March 24: Ed Bacon’s “Market East” | NKCDC’s new director | Game of Zones

Ed Bacon took on the wicked quest in 1961 to bring suburbanites back into the city by building combination mall and transportation center named “Market East.” While the design of The Gallery aimed to mimic suburban style and become a destination location, but because it turned its back on the existing downtown around it ultimately hindering the project’s full potential. As mall developer and manager Pennsylvania Real Estate Investment Trust (PREIT) completes The Gallery’s demolition, Hidden City revisits Ed Bacon’s original concept for the downtown mall.

New Kensington CDC (NKCDC)’s new executive director Felix Torres Colon has inherited longtime head Sandy Salzman’s “task of overseeing the continued revitalization of a once blighted section of Philadelphia undergoing its renaissance” in what has become a highly desired section of the city. Philadelphia Weekly overviews Colon’s goals to maintain NKCDC’s mission in face of changing demographics and rising costs of living in the 19125 and 19134.

Why do senior citizens constitute only 4% of park users? Strong Towns contributor Emily Matlovich explains why existing infrastructure for many public spaces do not consider the physical needs of senior citizens, such as shaded areas, handrails, and leveled ground. Emily recommends low-cost design interventions to “accommodate small and large groups, let an individual sit alone, provide conversational opportunities, and lastly be moveable.”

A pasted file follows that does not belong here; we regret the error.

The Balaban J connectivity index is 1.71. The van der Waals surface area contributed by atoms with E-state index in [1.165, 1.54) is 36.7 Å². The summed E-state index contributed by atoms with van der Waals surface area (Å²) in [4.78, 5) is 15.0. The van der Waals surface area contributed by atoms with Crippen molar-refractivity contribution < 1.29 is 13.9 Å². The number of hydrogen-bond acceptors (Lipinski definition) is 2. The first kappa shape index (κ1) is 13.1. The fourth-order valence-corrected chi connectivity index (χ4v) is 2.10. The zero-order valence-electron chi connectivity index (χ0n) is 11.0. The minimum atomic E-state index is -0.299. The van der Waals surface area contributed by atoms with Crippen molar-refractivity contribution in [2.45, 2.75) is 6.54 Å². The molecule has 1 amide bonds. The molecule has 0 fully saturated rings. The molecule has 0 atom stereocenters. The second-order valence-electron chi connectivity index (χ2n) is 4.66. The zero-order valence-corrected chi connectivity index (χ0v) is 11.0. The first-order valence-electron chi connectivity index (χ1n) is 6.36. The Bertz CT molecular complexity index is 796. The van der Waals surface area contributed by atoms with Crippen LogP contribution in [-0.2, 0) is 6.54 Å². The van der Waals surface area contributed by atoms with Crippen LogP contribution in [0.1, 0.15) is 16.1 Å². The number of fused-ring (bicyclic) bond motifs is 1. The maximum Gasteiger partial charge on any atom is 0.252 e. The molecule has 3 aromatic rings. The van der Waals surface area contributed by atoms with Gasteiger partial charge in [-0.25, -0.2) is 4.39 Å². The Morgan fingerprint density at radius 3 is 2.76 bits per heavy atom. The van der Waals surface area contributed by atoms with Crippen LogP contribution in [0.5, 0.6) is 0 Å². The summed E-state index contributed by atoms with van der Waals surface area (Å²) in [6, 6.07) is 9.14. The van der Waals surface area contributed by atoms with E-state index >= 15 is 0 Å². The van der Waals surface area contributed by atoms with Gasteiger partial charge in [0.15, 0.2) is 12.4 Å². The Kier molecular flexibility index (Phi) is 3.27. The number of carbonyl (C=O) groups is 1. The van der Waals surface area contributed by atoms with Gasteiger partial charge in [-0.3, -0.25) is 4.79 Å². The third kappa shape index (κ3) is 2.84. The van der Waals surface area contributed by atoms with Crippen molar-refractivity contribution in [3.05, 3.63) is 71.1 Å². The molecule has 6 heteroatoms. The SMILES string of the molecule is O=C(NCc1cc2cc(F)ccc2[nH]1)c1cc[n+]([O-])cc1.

What does it mean, exactly, for Philadelphia to be a Sanctuary City, if the term has no legal meaning? The Philadelphia Citizen discusses the debate with Anil Kalhan, an immigration lawyer and associate law professor at Drexel University, Joseph Alkus, a Temple University criminology lecturer, and First Deputy Managing Director Brian Abernathy.

As PlanPhilly readers know, understanding local zoning law is crucial to grasping the changing shape of our city. To help DC residents learn the minute details of the zoning rules that distinguish a neighborhood or space, Greater Greater Washington used the city’s zoning summaries to create Game of Zones, a “mad quest to find DC’s favorite zoning district.” For the curious and inspired Philadelphian that wants to devise their own bracket of 16 districts, the Philadelphia City Planning Commission conveniently has a zoning code quick reference manual.

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